Just so does my friend Matthew defy expectations afresh with each new tale. The reader cannot possibly know what you did going in because you never came out. Not that such knowledge would be much help anyway. Bartlett’s narratives follow no formula, not even their own. Every story is a unique labyrinth with its own rules, or rather, his labyrinth has no rules. Its corridors and catacombs are constantly shifting, ceaselessly changing, always Bartlett, never the same. There are many points of entry. No way out.
Here the reader, searching for some fixed reference, a place to attach one end of a long skein of colored yarn, may proclaim triumphantly: “But Bartlett’s stories all do have a common thread: WXXT, the sinister and mysterious radio station operated by an ancient and even more mysterious witch cult in Leeds, Massachusetts!”
So the reader may think...but that reader is neither you nor me. And the reader who is fortunate enough to have acquired a copy of this small volume is about to discover that our protean author has, like the slime mold, shifted into a new form and slithered on to new ground during the dark intervals of our eye blinks. You can’t step into the same Bartlett twice.
Oh, he is not without form, but no one has seen his true form. Though not all Weird writers are evolving, Bartlett, like rust, plasmodia, or The Weird itself, never rests. A certain type of reader might attempt to create a visual representation of the current amorphous state of The Weird, assigning a set of variable characteristics to each author and mapping our work along multiple axes in three or more dimensions. Such a display would likely reveal an overlapping array of lumpy blobs, many clustered closely together in unwholesome familiarity, others positioned at some greater remove from the crowd. Bartlettia would be one of the latter.
A similar approach to each individual author’s corpus might produce similar results, showing nuclear cores surrounded by more elastic pseudopodia extending in new directions. Variation within many populations would inevitably stand revealed as greater than that between the populations themselves. And within that dark star map, a graphic representation of the seven tale subset that comprises The Stay-Awake Men and Other Stories would indeed portray a single cluster and that cluster would still lie within the overall Bartlettosphere. These tale all give me that Bartlett Fink Feeling, true--but they belong to a new and distinct extrusion of that system. Of course it is no secret that Bartlett is going places. He always has been. Just not the places the reader expects.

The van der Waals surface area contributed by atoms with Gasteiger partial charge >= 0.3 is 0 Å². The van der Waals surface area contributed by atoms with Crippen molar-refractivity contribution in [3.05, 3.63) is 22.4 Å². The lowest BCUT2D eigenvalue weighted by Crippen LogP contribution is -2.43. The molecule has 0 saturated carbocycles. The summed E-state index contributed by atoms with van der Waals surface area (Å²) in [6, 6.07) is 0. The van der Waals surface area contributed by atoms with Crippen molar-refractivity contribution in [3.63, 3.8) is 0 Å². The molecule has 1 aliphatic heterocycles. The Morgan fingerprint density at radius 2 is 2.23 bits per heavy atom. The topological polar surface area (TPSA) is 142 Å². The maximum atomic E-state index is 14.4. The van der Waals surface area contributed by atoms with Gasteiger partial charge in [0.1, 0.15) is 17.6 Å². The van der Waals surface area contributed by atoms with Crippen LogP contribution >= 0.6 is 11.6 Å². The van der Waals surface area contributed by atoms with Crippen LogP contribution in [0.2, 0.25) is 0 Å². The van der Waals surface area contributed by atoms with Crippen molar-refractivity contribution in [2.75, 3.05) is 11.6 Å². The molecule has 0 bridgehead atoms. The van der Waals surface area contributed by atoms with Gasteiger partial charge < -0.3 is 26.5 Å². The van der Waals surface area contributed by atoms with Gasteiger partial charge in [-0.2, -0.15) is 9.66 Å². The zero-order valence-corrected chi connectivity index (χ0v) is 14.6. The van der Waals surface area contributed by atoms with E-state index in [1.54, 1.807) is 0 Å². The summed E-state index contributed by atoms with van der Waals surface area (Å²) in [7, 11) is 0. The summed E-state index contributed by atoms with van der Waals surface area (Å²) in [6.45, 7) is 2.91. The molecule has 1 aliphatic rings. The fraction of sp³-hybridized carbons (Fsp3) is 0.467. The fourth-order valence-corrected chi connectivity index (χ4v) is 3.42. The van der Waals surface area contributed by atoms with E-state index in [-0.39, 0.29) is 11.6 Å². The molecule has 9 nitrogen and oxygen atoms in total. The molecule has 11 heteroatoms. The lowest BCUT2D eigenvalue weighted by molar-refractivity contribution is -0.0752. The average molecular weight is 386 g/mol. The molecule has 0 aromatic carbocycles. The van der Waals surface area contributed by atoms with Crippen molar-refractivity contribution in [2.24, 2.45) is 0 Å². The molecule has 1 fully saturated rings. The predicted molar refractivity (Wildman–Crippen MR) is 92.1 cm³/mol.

So it is with The Stay-Awake Men and Other Stories (six other stories, to be exact): WXXT remains silent here. Leeds receives mention more than once--as does its major employer, Annelid Industries International--but though these are all distinctly Bartlett stories, none of them are “Leeds stories.” The titular tale is actually set at a radio station--but not WXXT. The diffĂ©rance is quite delicious, really. Amidst the familiar flavors in this batch of stew are tantalizing hints of Barker, Ligotti, Aickman, Samuels, and Klein, stronger than they have been before, but not strong enough to do more than add spice to the stock of an author who himself seems to grow in power with every paragraph. “Spettrini” (which previously appeared as a limited edition chapbook from Dunhams Manor Press) in particular invoked not only “The Glamour,” a long-standing personal favorite among Ligotti’s tales, but also Barker’s Imajica. Perhaps that was just me, but there is no way for me to tell now.
The Stay-Awake Men shows Bartlett not simply shifting his territory, but broadening it overall, becoming a little more literary perhaps, maybe a bit more strange or uncanny, as some prefer to style it in the Other England, the “Old” one. Part of that must come from the extent that the author has distopiated these tales, distancing them from one of the most distinctive locales in contemporary fiction. While the reader was distracted, Bartlett expanded, growing not only greater, but nearer. As his tales become less local, they become more universal. Was their a vacant house down the street from you? It may have a new occupant. Don’t worry if you can’t visit: it may come to you.
Oh look, here in your hands: it has already arrived. Oh well, time for me to leave. It was nice knowing you.
Bartlett’s house has many doors. Many gateways in. No way out. Don’t worry though. I think you will like it there.